You might be asking if these team members were breaking any rules, and the answer is no. According to the WHS Student Handbook, “Students are expected to wear clothing suitable for a learning environment,” and that the school considers “clothing that is excessively revealing.” Although some may disagree with the context of the CEO outfits the team collectively chose to wear, there was ultimately no dress code broken, therefore no comments should have been made. It should also be noted that some female WHS staff frequently wear suits and ties, along with other silly costumes to represent or get engaged with the school community and spirit.

Unfortunately, this is not the first time this issue has arisen at WHS. There were also similar issues with the girls’ soccer and field hockey teams, who faced similar problems when they dressed in the CEO psych last year. According to students at WHS, members of these two teams were called out and accused of “crossdressing.”

Crossdressing is the act of wearing clothes traditionally or stereotypically associated with a different gender. Historically, people have used cross-dressing to disguise, comfort, entertain or express themselves. The students on the volleyball team did not expect the type of comments they would receive solely because of the clothes they were wearing.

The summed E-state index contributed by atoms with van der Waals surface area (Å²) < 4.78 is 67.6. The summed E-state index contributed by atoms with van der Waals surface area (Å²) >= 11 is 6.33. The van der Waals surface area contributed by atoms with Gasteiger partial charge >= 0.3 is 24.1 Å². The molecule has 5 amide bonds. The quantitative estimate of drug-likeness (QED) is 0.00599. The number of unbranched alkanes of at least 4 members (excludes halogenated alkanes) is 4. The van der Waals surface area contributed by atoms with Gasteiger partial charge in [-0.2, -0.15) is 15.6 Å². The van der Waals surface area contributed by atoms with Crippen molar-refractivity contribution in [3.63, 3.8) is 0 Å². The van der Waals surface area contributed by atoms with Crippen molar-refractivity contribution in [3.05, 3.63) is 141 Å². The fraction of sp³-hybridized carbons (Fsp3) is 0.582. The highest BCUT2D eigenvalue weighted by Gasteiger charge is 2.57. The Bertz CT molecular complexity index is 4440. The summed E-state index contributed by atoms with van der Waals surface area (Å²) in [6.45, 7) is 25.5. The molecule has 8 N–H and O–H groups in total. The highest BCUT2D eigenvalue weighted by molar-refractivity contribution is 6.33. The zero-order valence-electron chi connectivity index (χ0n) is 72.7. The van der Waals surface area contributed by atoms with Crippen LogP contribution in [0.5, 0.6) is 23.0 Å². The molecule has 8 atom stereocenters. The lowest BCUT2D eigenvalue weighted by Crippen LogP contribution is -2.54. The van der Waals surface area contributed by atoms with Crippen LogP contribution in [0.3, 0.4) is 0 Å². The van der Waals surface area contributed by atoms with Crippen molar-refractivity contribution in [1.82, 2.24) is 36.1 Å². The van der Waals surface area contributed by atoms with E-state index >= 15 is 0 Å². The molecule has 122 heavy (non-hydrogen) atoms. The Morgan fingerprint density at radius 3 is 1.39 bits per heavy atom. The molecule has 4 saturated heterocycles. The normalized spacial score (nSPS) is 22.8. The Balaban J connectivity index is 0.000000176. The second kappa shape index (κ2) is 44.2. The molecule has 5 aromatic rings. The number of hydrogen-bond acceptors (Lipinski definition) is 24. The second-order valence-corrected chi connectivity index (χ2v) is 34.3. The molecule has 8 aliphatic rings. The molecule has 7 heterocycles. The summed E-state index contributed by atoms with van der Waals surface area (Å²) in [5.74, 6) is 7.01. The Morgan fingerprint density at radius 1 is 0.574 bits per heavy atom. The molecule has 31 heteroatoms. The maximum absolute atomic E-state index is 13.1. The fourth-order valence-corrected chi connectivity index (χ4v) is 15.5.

Psychs are meant to be fun. There is no harmful or hateful intent behind it whatsoever. Dressing up and being involved in the psychs is not only a great way to represent and promote the athletics program, but it also serves as a chance to unify a team and bring them closer together. It creates a welcoming and fun environment where student athletes, of all genders, can feel like a part of their team and have some fun while doing it.

“[The CEO psych] is one of my favorite psychs,” Tveretinova said. “I look great in the CEO clothes. It’s comfortable, but it’s also cool. I think it’s a really good psych.”

It’s no secret that historical stereotypes and discrimination can have long-lasting effects on our communities, but it’s surprising to feel the current impact from those stereotypes in our schools, which are meant to be a safe space for all. WHS claims to be an inclusive and all welcoming environment, but the way this issue was handled doesn’t seem to illustrate that. It should be emphasized to WHS administration and the Wayland community that the way students dress should not be perceived through a political lens, if possible.

As a society, we need to do a better job of dissolving stereotypes that label clothing as “feminine” or “masculine.” We want students of WHS to know that they can wear whatever they feel comfortable in, whether for a team psych or not. In the end, we’re still young and we can only control so much at our school, but it is important to remember that students assimilate what we are taught.

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About the Contributor
Maddie Zajac
Maddie Zajac, Staff Reporter
Maddie Zajac, Class of 2026, is a first year reporter for WSPN. She plays on the Wayland junior varsity volleyball team during the fall. Outside of school she enjoys club volleyball, painting, baking and spending lots of time with her friends. Contact: [email protected]